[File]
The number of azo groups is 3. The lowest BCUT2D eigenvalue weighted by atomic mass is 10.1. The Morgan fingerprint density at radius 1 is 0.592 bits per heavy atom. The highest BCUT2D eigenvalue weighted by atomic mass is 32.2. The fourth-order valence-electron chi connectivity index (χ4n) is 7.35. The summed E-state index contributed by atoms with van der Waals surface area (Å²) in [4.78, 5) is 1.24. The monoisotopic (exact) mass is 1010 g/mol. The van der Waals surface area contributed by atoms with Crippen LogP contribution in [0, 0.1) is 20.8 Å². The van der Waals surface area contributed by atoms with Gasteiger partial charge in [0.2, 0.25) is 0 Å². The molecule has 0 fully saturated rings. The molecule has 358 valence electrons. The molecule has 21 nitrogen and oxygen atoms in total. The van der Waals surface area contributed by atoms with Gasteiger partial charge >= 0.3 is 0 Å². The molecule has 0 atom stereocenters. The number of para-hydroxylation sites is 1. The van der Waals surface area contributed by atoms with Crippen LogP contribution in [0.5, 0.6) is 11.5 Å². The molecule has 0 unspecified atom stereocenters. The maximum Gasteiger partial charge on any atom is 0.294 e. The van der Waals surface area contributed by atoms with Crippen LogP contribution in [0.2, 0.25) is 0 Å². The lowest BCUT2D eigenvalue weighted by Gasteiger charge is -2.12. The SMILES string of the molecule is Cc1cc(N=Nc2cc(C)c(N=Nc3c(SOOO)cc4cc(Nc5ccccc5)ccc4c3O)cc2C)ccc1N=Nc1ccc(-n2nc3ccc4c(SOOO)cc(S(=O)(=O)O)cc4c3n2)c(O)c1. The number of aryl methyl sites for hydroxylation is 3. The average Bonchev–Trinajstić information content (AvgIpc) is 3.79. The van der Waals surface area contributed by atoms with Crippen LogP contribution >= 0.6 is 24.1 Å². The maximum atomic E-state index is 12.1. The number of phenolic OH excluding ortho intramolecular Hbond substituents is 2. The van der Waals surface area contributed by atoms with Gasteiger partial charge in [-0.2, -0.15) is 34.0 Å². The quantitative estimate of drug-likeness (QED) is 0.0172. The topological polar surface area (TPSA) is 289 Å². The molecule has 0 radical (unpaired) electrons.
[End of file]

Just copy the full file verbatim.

The number of azo groups is 3. The lowest BCUT2D eigenvalue weighted by atomic mass is 10.1. The Morgan fingerprint density at radius 1 is 0.592 bits per heavy atom. The highest BCUT2D eigenvalue weighted by atomic mass is 32.2. The fourth-order valence-electron chi connectivity index (χ4n) is 7.35. The summed E-state index contributed by atoms with van der Waals surface area (Å²) in [4.78, 5) is 1.24. The monoisotopic (exact) mass is 1010 g/mol. The van der Waals surface area contributed by atoms with Crippen LogP contribution in [0, 0.1) is 20.8 Å². The van der Waals surface area contributed by atoms with Gasteiger partial charge in [0.2, 0.25) is 0 Å². The molecule has 0 fully saturated rings. The molecule has 358 valence electrons. The molecule has 21 nitrogen and oxygen atoms in total. The van der Waals surface area contributed by atoms with Gasteiger partial charge >= 0.3 is 0 Å². The molecule has 0 atom stereocenters. The number of para-hydroxylation sites is 1. The van der Waals surface area contributed by atoms with Crippen LogP contribution in [0.5, 0.6) is 11.5 Å². The molecule has 0 unspecified atom stereocenters. The maximum Gasteiger partial charge on any atom is 0.294 e. The van der Waals surface area contributed by atoms with Crippen LogP contribution in [0.2, 0.25) is 0 Å². The lowest BCUT2D eigenvalue weighted by Gasteiger charge is -2.12. The SMILES string of the molecule is Cc1cc(N=Nc2cc(C)c(N=Nc3c(SOOO)cc4cc(Nc5ccccc5)ccc4c3O)cc2C)ccc1N=Nc1ccc(-n2nc3ccc4c(SOOO)cc(S(=O)(=O)O)cc4c3n2)c(O)c1. The number of aryl methyl sites for hydroxylation is 3. The average Bonchev–Trinajstić information content (AvgIpc) is 3.79. The van der Waals surface area contributed by atoms with Crippen LogP contribution >= 0.6 is 24.1 Å². The maximum atomic E-state index is 12.1. The number of phenolic OH excluding ortho intramolecular Hbond substituents is 2. The van der Waals surface area contributed by atoms with Gasteiger partial charge in [-0.2, -0.15) is 34.0 Å². The quantitative estimate of drug-likeness (QED) is 0.0172. The topological polar surface area (TPSA) is 289 Å². The molecule has 0 radical (unpaired) electrons.